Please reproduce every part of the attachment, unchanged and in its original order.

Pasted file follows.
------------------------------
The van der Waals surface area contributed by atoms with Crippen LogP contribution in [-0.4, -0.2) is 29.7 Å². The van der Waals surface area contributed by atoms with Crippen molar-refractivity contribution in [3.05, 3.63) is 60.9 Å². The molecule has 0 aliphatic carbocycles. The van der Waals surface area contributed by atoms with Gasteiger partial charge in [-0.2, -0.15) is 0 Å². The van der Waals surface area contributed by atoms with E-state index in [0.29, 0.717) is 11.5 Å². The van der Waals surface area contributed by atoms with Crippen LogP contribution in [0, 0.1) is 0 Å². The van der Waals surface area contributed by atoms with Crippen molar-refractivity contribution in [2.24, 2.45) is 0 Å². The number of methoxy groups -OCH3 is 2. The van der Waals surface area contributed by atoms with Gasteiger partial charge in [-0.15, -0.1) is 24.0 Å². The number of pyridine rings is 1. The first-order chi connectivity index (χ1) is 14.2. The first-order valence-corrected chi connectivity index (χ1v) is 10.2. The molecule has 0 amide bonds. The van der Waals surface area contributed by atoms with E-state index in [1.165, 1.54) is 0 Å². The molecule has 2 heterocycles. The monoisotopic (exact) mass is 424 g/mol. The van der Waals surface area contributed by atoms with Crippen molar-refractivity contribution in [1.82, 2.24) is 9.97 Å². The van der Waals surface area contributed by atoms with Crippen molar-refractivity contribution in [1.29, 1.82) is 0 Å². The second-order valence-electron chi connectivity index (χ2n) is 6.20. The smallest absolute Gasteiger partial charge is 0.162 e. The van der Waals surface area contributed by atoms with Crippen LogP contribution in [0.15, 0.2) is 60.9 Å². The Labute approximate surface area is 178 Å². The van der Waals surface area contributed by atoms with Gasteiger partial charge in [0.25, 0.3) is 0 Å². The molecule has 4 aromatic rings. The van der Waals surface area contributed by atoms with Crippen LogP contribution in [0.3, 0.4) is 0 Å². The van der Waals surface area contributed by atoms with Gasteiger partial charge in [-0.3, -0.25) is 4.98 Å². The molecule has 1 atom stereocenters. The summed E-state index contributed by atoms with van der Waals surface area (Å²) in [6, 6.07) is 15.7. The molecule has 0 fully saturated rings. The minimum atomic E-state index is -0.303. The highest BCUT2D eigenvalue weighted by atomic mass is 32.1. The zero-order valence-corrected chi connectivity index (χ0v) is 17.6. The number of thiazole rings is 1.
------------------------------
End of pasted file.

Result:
The van der Waals surface area contributed by atoms with Crippen LogP contribution in [-0.4, -0.2) is 29.7 Å². The van der Waals surface area contributed by atoms with Crippen molar-refractivity contribution in [3.05, 3.63) is 60.9 Å². The molecule has 0 aliphatic carbocycles. The van der Waals surface area contributed by atoms with Gasteiger partial charge in [-0.2, -0.15) is 0 Å². The van der Waals surface area contributed by atoms with E-state index in [0.29, 0.717) is 11.5 Å². The van der Waals surface area contributed by atoms with Crippen LogP contribution in [0, 0.1) is 0 Å². The van der Waals surface area contributed by atoms with Crippen molar-refractivity contribution in [2.24, 2.45) is 0 Å². The number of methoxy groups -OCH3 is 2. The van der Waals surface area contributed by atoms with Gasteiger partial charge in [-0.15, -0.1) is 24.0 Å². The number of pyridine rings is 1. The first-order chi connectivity index (χ1) is 14.2. The first-order valence-corrected chi connectivity index (χ1v) is 10.2. The molecule has 0 amide bonds. The van der Waals surface area contributed by atoms with E-state index in [1.165, 1.54) is 0 Å². The molecule has 2 heterocycles. The monoisotopic (exact) mass is 424 g/mol. The van der Waals surface area contributed by atoms with Crippen molar-refractivity contribution in [1.82, 2.24) is 9.97 Å². The van der Waals surface area contributed by atoms with Crippen molar-refractivity contribution in [1.29, 1.82) is 0 Å². The second-order valence-electron chi connectivity index (χ2n) is 6.20. The smallest absolute Gasteiger partial charge is 0.162 e. The van der Waals surface area contributed by atoms with Crippen LogP contribution in [0.15, 0.2) is 60.9 Å². The Labute approximate surface area is 178 Å². The van der Waals surface area contributed by atoms with Gasteiger partial charge in [0.25, 0.3) is 0 Å². The molecule has 4 aromatic rings. The van der Waals surface area contributed by atoms with Crippen LogP contribution in [0.3, 0.4) is 0 Å². The van der Waals surface area contributed by atoms with Gasteiger partial charge in [-0.3, -0.25) is 4.98 Å². The molecule has 1 atom stereocenters. The summed E-state index contributed by atoms with van der Waals surface area (Å²) in [6, 6.07) is 15.7. The molecule has 0 fully saturated rings. The minimum atomic E-state index is -0.303. The highest BCUT2D eigenvalue weighted by atomic mass is 32.1. The zero-order valence-corrected chi connectivity index (χ0v) is 17.6. The number of thiazole rings is 1.